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The Copyright Battle Over Custom-Built Batmobiles

Hugh Pickens writes (1984118) writes | about 2 years ago

Transportation 3

Hugh Pickens writes writes "Eriq Gardner writes that Warner Brothers is suing California resident Mark Towle, a specialist in customizing replicas of automobiles featured in films and TV shows, for selling replicas of automobiles from the 1960s ABC series Batman by arguing that copyright protection extends to the overall look and feel of the Batmobile. The case hinges on what exactly is a Batmobile — an automobile or a piece of intellectual property? Warner attorney J. Andrew Coombs argues in legal papers that the Batmobile incorporates trademarks with distinctive secondary meaning and that by selling an unauthorized replica, Towle is likely to confuse consumers about whether the cars are DC products are not. Towle's attorney Larry Zerner, argues that automobiles aren't copyrightable. ""It is black letter law that useful articles, such as automobiles, do not qualify as 'sculptural works' and are thus not eligible for copyright protection," writes Zerner adding that a decision to affirm copyright elements of automotive design features could be exploited by automobile manufacturers. "The implications of a ruling upholding this standard are easy to imagine. Ford, Toyota, Ferrari and Honda would start publishing comic books, so that they could protect what, up until now, was unprotectable.""

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derivitive (0)

Anonymous Coward | about 2 years ago | (#42456219)

FTFY "Ferrari would start publishing comic"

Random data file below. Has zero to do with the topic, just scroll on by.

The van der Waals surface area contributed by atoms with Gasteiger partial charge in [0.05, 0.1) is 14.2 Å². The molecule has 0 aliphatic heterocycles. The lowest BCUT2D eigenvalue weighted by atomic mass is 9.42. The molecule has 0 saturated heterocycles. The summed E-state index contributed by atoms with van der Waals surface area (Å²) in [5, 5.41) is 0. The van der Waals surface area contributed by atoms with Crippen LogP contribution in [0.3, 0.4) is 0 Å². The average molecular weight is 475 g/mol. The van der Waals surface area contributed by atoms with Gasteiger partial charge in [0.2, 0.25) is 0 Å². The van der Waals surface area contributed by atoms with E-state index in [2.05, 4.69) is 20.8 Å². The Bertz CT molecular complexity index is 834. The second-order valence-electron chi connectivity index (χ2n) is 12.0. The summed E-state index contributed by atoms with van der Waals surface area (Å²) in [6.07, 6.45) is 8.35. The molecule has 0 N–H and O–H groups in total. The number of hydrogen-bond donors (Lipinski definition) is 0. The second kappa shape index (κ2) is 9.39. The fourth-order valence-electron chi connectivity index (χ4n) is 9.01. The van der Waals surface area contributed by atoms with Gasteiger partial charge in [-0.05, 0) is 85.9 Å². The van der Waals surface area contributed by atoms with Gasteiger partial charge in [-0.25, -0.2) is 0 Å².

I don't know how I feel about this... (1)

FuegoFuerte (247200) | about 2 years ago | (#42456267)

If I (or, more likely, some car company from China) started selling a car (let's call it a Zharger) whose exterior exactly matched a 2013 Dodge Charger, but had a 1.7L ChiCom motor with a MTBF of 100 hours and a nasty habit of catching fire while going down the road, it seems like Chrysler ought to be able to bring a trademark infringement suit. After all, the company would be copying a very distinct design, potentially confusing consumers, and damaging the brand image of the Charger (after all, going by a flaming look-alike at 60 mph, people will assume it's a Charger and not a Zharger).

Now, copying a vehicle design from a comic book (versus an actual on-the-road vehicle design) is a little more debatable, I think a more charitable company ought to take it as flattery and be done with it. But, if they really want to be asses, I can sort of see their point... some artist somewhere designed it, and DC Comics published it and made it famous, so I think a reasonable licensing fee might be appropriate. Assuming a replica would be rather expensive, a license fee as high as $1000/unit might even seem reasonable (that's substantially less than a restoration-quality paintjob on a classic car).

That said, I don't think this should fall under copyright, but rather under trademark law. Although superficially similar, they're quite different beasts, and I think DC has a good chance of winning a trademark suit.

Reproducing comic Batmobiles (1)

batwingTM (202524) | about 2 years ago | (#42456901)

Firstly, there are many many batmobiles that have appeared in comcs/cartoons/movies. now, I am a LEGO builder and I have, from time to time reproduced Batmobiles (As I am a Batman fan). A friend of mine recently expressed interest in buying one from me. If the WB suit holds up, that action would also fall afoul would it not?

This would, if successful, lock down entire creative industries, and that cannot be good for anyone.

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